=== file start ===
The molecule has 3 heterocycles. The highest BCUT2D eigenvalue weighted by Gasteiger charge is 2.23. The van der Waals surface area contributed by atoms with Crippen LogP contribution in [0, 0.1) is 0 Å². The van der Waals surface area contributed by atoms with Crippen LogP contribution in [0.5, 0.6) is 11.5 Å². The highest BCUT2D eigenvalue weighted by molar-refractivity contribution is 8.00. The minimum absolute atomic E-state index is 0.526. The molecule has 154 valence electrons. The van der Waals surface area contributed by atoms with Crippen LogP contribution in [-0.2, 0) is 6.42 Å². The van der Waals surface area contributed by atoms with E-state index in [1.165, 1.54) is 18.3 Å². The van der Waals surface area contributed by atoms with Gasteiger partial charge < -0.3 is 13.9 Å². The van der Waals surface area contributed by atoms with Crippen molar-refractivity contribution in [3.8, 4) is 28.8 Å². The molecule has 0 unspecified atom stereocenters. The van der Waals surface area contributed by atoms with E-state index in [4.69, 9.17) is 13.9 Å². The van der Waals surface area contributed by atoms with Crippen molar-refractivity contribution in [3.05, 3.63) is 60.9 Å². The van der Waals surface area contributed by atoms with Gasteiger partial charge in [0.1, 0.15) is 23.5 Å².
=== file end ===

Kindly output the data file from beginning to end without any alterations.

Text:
The molecule has 3 heterocycles. The highest BCUT2D eigenvalue weighted by Gasteiger charge is 2.23. The van der Waals surface area contributed by atoms with Crippen LogP contribution in [0, 0.1) is 0 Å². The van der Waals surface area contributed by atoms with Crippen LogP contribution in [0.5, 0.6) is 11.5 Å². The highest BCUT2D eigenvalue weighted by molar-refractivity contribution is 8.00. The minimum absolute atomic E-state index is 0.526. The molecule has 154 valence electrons. The van der Waals surface area contributed by atoms with Crippen LogP contribution in [-0.2, 0) is 6.42 Å². The van der Waals surface area contributed by atoms with E-state index in [1.165, 1.54) is 18.3 Å². The van der Waals surface area contributed by atoms with Gasteiger partial charge < -0.3 is 13.9 Å². The van der Waals surface area contributed by atoms with Crippen molar-refractivity contribution in [3.8, 4) is 28.8 Å². The molecule has 0 unspecified atom stereocenters. The van der Waals surface area contributed by atoms with E-state index in [4.69, 9.17) is 13.9 Å². The van der Waals surface area contributed by atoms with Crippen molar-refractivity contribution in [3.05, 3.63) is 60.9 Å². The van der Waals surface area contributed by atoms with Gasteiger partial charge in [0.1, 0.15) is 23.5 Å².